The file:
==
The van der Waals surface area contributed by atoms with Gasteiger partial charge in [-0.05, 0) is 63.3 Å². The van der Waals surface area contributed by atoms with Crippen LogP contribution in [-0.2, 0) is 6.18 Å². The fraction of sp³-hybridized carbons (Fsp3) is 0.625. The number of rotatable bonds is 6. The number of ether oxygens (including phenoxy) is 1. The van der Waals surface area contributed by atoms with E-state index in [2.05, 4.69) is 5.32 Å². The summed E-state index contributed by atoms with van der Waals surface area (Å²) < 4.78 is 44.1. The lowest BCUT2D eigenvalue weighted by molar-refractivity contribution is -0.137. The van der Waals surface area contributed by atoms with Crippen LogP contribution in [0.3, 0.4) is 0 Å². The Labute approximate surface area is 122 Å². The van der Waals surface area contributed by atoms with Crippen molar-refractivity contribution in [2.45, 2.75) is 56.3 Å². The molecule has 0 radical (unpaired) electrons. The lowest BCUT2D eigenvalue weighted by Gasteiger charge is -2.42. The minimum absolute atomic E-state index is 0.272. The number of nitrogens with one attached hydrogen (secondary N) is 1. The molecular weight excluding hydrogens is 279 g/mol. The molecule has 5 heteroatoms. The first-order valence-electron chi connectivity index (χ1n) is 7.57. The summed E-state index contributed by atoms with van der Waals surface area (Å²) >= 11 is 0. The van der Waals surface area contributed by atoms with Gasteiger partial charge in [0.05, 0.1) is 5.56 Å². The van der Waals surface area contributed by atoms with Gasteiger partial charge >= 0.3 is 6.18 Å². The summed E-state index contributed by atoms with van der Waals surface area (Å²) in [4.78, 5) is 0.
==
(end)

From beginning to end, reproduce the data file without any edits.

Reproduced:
The van der Waals surface area contributed by atoms with Gasteiger partial charge in [-0.05, 0) is 63.3 Å². The van der Waals surface area contributed by atoms with Crippen LogP contribution in [-0.2, 0) is 6.18 Å². The fraction of sp³-hybridized carbons (Fsp3) is 0.625. The number of rotatable bonds is 6. The number of ether oxygens (including phenoxy) is 1. The van der Waals surface area contributed by atoms with E-state index in [2.05, 4.69) is 5.32 Å². The summed E-state index contributed by atoms with van der Waals surface area (Å²) < 4.78 is 44.1. The lowest BCUT2D eigenvalue weighted by molar-refractivity contribution is -0.137. The van der Waals surface area contributed by atoms with Crippen LogP contribution in [0.3, 0.4) is 0 Å². The Labute approximate surface area is 122 Å². The van der Waals surface area contributed by atoms with Crippen molar-refractivity contribution in [2.45, 2.75) is 56.3 Å². The molecule has 0 radical (unpaired) electrons. The lowest BCUT2D eigenvalue weighted by Gasteiger charge is -2.42. The minimum absolute atomic E-state index is 0.272. The number of nitrogens with one attached hydrogen (secondary N) is 1. The molecular weight excluding hydrogens is 279 g/mol. The molecule has 5 heteroatoms. The first-order valence-electron chi connectivity index (χ1n) is 7.57. The summed E-state index contributed by atoms with van der Waals surface area (Å²) >= 11 is 0. The van der Waals surface area contributed by atoms with Gasteiger partial charge in [0.05, 0.1) is 5.56 Å². The van der Waals surface area contributed by atoms with Gasteiger partial charge >= 0.3 is 6.18 Å². The summed E-state index contributed by atoms with van der Waals surface area (Å²) in [4.78, 5) is 0.